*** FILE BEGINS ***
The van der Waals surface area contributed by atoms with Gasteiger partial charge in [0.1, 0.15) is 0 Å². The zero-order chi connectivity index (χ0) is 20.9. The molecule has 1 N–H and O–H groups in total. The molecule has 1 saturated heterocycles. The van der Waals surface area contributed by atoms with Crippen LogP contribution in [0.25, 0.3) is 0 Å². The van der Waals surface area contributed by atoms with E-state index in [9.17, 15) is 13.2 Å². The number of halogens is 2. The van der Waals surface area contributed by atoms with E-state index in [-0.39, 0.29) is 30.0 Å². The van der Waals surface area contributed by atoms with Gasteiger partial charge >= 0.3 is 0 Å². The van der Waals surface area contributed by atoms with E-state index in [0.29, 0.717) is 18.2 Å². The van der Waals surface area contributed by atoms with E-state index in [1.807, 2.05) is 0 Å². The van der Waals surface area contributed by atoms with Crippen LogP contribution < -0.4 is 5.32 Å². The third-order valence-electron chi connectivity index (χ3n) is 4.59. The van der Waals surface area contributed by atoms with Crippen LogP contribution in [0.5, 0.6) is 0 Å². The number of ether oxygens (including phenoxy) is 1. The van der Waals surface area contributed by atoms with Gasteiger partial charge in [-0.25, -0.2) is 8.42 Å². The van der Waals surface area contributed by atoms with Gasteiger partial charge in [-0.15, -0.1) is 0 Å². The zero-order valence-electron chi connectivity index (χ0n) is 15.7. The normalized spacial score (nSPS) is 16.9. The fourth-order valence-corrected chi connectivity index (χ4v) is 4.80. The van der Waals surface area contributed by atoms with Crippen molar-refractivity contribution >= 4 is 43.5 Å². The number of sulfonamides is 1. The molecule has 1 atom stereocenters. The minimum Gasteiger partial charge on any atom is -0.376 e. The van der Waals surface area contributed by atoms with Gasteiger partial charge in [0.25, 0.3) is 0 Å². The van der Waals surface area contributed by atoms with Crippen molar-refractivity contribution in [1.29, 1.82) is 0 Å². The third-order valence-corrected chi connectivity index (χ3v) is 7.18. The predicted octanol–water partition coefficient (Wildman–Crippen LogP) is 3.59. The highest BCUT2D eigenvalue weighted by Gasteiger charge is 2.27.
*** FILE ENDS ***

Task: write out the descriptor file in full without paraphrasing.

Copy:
The van der Waals surface area contributed by atoms with Gasteiger partial charge in [0.1, 0.15) is 0 Å². The zero-order chi connectivity index (χ0) is 20.9. The molecule has 1 N–H and O–H groups in total. The molecule has 1 saturated heterocycles. The van der Waals surface area contributed by atoms with Crippen LogP contribution in [0.25, 0.3) is 0 Å². The van der Waals surface area contributed by atoms with E-state index in [9.17, 15) is 13.2 Å². The number of halogens is 2. The van der Waals surface area contributed by atoms with E-state index in [-0.39, 0.29) is 30.0 Å². The van der Waals surface area contributed by atoms with Gasteiger partial charge >= 0.3 is 0 Å². The van der Waals surface area contributed by atoms with E-state index in [0.29, 0.717) is 18.2 Å². The van der Waals surface area contributed by atoms with E-state index in [1.807, 2.05) is 0 Å². The van der Waals surface area contributed by atoms with Crippen LogP contribution < -0.4 is 5.32 Å². The third-order valence-electron chi connectivity index (χ3n) is 4.59. The van der Waals surface area contributed by atoms with Crippen LogP contribution in [0.5, 0.6) is 0 Å². The number of ether oxygens (including phenoxy) is 1. The van der Waals surface area contributed by atoms with Gasteiger partial charge in [-0.25, -0.2) is 8.42 Å². The van der Waals surface area contributed by atoms with Gasteiger partial charge in [-0.15, -0.1) is 0 Å². The zero-order valence-electron chi connectivity index (χ0n) is 15.7. The normalized spacial score (nSPS) is 16.9. The fourth-order valence-corrected chi connectivity index (χ4v) is 4.80. The van der Waals surface area contributed by atoms with Crippen molar-refractivity contribution >= 4 is 43.5 Å². The number of sulfonamides is 1. The molecule has 1 atom stereocenters. The minimum Gasteiger partial charge on any atom is -0.376 e. The van der Waals surface area contributed by atoms with Gasteiger partial charge in [0.25, 0.3) is 0 Å². The van der Waals surface area contributed by atoms with Crippen molar-refractivity contribution in [1.29, 1.82) is 0 Å². The third-order valence-corrected chi connectivity index (χ3v) is 7.18. The predicted octanol–water partition coefficient (Wildman–Crippen LogP) is 3.59. The highest BCUT2D eigenvalue weighted by Gasteiger charge is 2.27.